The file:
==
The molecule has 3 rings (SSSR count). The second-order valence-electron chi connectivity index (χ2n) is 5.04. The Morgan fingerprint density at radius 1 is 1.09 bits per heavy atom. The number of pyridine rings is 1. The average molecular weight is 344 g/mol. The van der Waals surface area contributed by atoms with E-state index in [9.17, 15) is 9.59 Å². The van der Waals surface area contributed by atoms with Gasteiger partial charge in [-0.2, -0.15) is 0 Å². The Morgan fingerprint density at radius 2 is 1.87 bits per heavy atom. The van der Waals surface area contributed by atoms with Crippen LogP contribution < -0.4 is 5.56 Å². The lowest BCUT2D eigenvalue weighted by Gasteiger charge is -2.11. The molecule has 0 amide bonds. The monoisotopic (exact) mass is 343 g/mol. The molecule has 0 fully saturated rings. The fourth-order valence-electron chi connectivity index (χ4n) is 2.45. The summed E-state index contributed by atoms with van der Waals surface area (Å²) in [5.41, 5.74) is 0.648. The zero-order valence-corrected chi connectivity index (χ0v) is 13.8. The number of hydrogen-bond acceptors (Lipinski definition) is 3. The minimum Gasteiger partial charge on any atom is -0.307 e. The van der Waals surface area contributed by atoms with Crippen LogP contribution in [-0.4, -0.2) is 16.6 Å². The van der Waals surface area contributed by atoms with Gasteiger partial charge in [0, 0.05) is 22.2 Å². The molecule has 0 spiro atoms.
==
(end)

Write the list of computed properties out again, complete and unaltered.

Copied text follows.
The molecule has 3 rings (SSSR count). The second-order valence-electron chi connectivity index (χ2n) is 5.04. The Morgan fingerprint density at radius 1 is 1.09 bits per heavy atom. The number of pyridine rings is 1. The average molecular weight is 344 g/mol. The van der Waals surface area contributed by atoms with E-state index in [9.17, 15) is 9.59 Å². The van der Waals surface area contributed by atoms with Gasteiger partial charge in [-0.2, -0.15) is 0 Å². The Morgan fingerprint density at radius 2 is 1.87 bits per heavy atom. The van der Waals surface area contributed by atoms with Crippen LogP contribution < -0.4 is 5.56 Å². The lowest BCUT2D eigenvalue weighted by Gasteiger charge is -2.11. The molecule has 0 amide bonds. The monoisotopic (exact) mass is 343 g/mol. The molecule has 0 fully saturated rings. The fourth-order valence-electron chi connectivity index (χ4n) is 2.45. The summed E-state index contributed by atoms with van der Waals surface area (Å²) in [5.41, 5.74) is 0.648. The zero-order valence-corrected chi connectivity index (χ0v) is 13.8. The number of hydrogen-bond acceptors (Lipinski definition) is 3. The minimum Gasteiger partial charge on any atom is -0.307 e. The van der Waals surface area contributed by atoms with Crippen LogP contribution in [-0.4, -0.2) is 16.6 Å². The van der Waals surface area contributed by atoms with Gasteiger partial charge in [0, 0.05) is 22.2 Å². The molecule has 0 spiro atoms.